The rootedness of natural law in man’s rational nature is key. But even though this is part of why natural law is “connatural” to us, Quenstedt disagrees with theologians like Gabriel Vasquez (against whom Francisco Suarez also wrote) that natural law is rational nature itself. It is something distinct from our rational nature and from conscience. Rather, natural law is a “universal rule commanding or forbidding.” It thus stands over rational nature itself and even conscience. For Quenstedt, conscience is, inter alia, an “examination of oneself in accordance with this rule” of natural law (c. 926).
While our rational nature is connatural with the natural law, the efficient cause of this law is God Himself. In Romans 1 and 2, Paul speaks of God as making his will manifest to human beings, even the Gentiles. The law is written on their hearts. Quenstedt talks about this as being born with us, not handed down. There is an “engraving” and “impression” of this natural knowledge on the minds of all human beings. He also wants to clarify that this inscription of the fundamental principles in the human mind by God is not merely potential but actual. I am not yet clear about whether this involves in affirmation of innate ideas, but Quenstedt is not saying that all of the entailments of the natural law are known to us at birth. As will become clear, he is only speaking about the first principles of natural law.
A few principles of the natural law are that God should be worshipped, that one ought to live honorably (honeste esse vivendum), that no one should be harmed, and that one should give to each what is his own. These are principles that cannot be demonstrated; they are first principles. But from these principles, one can deduce other principles, such as the prohibitions of murder and fraud and the obligation of keeping one’s pacts. Our natural corruption after the fall, a depraved education, vicious customs, etc., can pervert even these most basic of conclusions. Quenstedt points out that there are barbarous people and even many sinners in civilized lands who obscure these primary notions. These basic moral obligations can be hidden under ashes, but the embers can never be entirely extinguished unless “humanity is lost” (c. 927).
The form of the law of nature consists, Quenstedt says, in “the directive force of honorable action and the obligative force of consciences” (c. 928). He doesn’t elaborate on this point too much. But part of the issue is that natural law is really a law. In other words, natural law is not just advice. It is not merely our basic inclination towards certain goods in keeping with our rational animality. It is something that directs us, obligates us, and commands us to act (or not to act) in certain ways.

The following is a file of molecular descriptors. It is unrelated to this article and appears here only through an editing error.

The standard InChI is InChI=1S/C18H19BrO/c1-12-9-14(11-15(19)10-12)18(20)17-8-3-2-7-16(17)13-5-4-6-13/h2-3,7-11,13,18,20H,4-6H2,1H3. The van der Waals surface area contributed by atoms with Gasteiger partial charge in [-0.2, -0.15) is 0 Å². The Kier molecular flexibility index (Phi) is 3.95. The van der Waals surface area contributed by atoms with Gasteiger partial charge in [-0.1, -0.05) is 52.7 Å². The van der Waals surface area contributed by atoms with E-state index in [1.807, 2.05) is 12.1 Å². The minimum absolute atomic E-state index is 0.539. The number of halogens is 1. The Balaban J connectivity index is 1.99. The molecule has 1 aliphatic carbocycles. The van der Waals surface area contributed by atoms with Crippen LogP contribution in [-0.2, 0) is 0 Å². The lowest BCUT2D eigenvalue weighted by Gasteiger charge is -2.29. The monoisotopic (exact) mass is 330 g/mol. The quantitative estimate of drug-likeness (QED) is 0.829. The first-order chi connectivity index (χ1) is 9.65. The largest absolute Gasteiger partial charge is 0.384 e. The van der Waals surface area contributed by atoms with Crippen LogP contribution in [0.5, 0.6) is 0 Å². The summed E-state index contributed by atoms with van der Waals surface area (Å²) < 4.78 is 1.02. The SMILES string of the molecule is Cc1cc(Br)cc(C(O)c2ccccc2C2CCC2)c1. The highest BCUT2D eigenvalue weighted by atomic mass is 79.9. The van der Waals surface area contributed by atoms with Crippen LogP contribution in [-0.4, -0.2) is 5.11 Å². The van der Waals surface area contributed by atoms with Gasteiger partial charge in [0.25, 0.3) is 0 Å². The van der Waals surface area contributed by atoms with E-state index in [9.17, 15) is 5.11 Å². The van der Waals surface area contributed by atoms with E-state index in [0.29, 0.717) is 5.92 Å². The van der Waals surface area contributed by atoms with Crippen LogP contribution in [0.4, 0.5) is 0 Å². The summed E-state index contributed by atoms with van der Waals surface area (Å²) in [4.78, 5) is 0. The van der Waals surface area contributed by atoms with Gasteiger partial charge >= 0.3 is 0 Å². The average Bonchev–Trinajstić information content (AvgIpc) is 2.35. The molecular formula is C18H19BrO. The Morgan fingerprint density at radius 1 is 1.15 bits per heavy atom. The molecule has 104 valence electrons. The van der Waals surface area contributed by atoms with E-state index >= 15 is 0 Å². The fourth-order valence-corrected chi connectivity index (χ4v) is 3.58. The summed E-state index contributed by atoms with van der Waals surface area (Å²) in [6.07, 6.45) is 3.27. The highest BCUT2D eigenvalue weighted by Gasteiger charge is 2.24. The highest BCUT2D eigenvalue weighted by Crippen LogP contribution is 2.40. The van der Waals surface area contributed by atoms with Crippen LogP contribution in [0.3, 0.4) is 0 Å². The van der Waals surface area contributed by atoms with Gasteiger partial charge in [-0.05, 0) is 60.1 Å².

There are multiple ends or purposes of the law of nature. The first is the search for God (inquisitio Dei). From these “innate principles,” one can know that God exist and that He should be worshipped. The realization that there is a God worthy of worship ought to incite man “to seek God and to try to find the true form of worship (cultus)” (c. 928).
The second purpose is proper glorification of and gratitude towards the God who is sought out and found. Of course, as Romans 1 teaches us, many who know God do not glorify Him as God. Quenstedt talks about the “remnants” of the divine image in man and of this knowledge impressed upon us that, because of our sin, is often perverted and turns towards the worship of idols and other man-made forms of honoring the divine being. It turns out that this purpose of the natural law, for fallen man, functions to make human beings “without excuse” when they act in wicked ways. At some level, they know that they are acting against the dictates of right reason, against the law that is connatural to them. Of course, when God impressed the law of nature, it was not his immediate intention that it fulfill this particular function. Making sinful human beings inexcusable arose from the malice of sinful men and our widespread neglect of the law of nature.
The other ends pertain more to our associations with our fellow human beings rather than our relationship with God. The third end of the natural law is the direction of morality and external discipline. Even unredeemed human beings have this law written on their hearts, which functions as a curb (one of the classic Protestant “three uses of the Law”). The natural law thus helps to prevent crime and keep human beings within the limits of duty and honor.
The fourth end is to maintain an honorable way of life. The capacity of human beings by nature to distinguish the just and the unjust “informs us … that we must live honorably, flee what is shameful, harm no one, etc.” (c. 928).